US, UN urge Pak-India talks resumption



Pakistan raised the issue of repeated Indian firing across the Line of Control in disputed region of Jammu and Kashmir at the United Nations on Tuesday, as the world body chief and a US State Department spokesperson urged India and Pakistan to resolve their problems through dialogue.
Concerned at clashes along the LoC, UN Secretary-General Ban Ki-Moon called on the two South Asian neighbours to resolve their issues “diplomatically and through discussions.”
In Washington, State Department Spokesperson Jen Psaki said the United States has been in contact with Pakistan and India to encourage the two South Asian countries to resolve their tensions.
“We have large embassy presences in both countries, so I’m certain we’re in touch, and we encourage ongoing dialogue,” she said in reference to American diplomatic contacts in Islamabad and New Delhi.
The spokesperson was responding to a question at the daily briefing, after Islamabad reported another death and at least a dozen more wounded in Indian shelling. Four persons were killed on Monday and the death toll on Wednesday reached 12. The two days of firing and ceasefire violations have reignited tensions between the two nuclear powers.
On Monday, the State Department said it is “concerned about any violence along the Line of Control,” and urged that the two countries try to resolve tensions and disputes through negotiations.
At UN Headquarters in New York, Pakistan underscored the need for resolution of the lingering Kashmir dispute between India and Pakistan, while expressing its “deep concern” over the recent ceasefire violations at the Line of Control and the working boundary by the Indian security forces on the occasion of Eidul Azha.
“Longstanding, festering issues cannot be swept under the carpet,” Ambassador Masood Khan, Pakistan’s permanent representative to the UN, told the General Assembly while participating in a debate on UN Secretary-General’s report on the work of the organisation.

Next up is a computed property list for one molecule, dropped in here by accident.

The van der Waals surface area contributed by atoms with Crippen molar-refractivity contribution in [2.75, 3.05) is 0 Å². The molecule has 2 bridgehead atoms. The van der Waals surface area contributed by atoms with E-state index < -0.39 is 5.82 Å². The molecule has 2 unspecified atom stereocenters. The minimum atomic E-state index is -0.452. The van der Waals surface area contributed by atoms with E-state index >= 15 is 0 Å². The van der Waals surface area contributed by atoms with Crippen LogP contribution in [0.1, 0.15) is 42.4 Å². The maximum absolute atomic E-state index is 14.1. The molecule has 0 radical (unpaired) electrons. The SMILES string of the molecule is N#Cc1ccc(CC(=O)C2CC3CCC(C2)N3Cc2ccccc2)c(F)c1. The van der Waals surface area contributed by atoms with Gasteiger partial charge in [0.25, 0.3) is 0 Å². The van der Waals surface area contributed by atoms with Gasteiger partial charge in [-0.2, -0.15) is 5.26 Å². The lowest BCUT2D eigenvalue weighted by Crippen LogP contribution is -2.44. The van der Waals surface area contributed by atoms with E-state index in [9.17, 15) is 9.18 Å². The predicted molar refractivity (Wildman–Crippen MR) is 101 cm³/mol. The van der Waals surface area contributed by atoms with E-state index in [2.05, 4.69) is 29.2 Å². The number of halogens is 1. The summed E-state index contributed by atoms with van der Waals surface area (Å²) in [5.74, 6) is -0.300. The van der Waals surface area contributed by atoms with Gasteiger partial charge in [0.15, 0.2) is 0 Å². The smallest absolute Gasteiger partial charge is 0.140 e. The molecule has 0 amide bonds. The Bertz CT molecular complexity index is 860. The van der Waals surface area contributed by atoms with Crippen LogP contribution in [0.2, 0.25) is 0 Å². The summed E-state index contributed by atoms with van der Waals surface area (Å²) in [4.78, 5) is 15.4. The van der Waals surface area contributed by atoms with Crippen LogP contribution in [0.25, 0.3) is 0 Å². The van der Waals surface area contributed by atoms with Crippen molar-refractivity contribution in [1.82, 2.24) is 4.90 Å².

“We call upon the Indian government to immediately cease fire and help us preserve tranquillity,” he said, adding that UNMOGIP, the world body’s observer force in the disputed region, must be enabled to play its role in monitoring the ceasefire. India has been hampering the work of UN observers.
Pakistan, he said, was pursuing a policy of constructive engagement to resolve differences and to enhance economic opportunities for the region. In this context, he reminded the audience of Prime Minister Muhammad Nawaz Sharif’s speech in the General Assembly in September that the core issue of Jammu and Kashmir had to be resolved though negotiations, in accordance with the wishes of its people. In this regard, the Pakistani leader reminded the United Nations of its own responsibility.
At the end of the debate on the UN Secretary-General’s report on the work of the organisation, representatives of India and Pakistan had a verbal duel over the skirmishes along the LoC.
Speaking in exercise of the right of reply, India’s representative Devesh Uttam accused Pakistan of violating the ceasefire, which he claimed had resulted in six people being killed. Relations were being hampered, and the onus was on Pakistan, he said, adding India’s armed forces would respond to provocations.
Reacting to the Indian representatives’ statement, Nabeel Munir, Minister at the Pakistan Mission to the UN, said that for seven days, Indian security forces had been shelling across the Line of Control. Monday had been the Muslim holiday of Eidul Azha, yet still Indian forces had played havoc, he said. It was saddening that the Indian government had not been able to restrain its forces, the Pakistani delegate said, calling upon the Indian government to cease fire.
The Government of Pakistan had exercised restraint and extended a hand to India, and this unprovoked firing was a cause of deep concern, he said. Munir hoped that the Indian side should give peace a chance.

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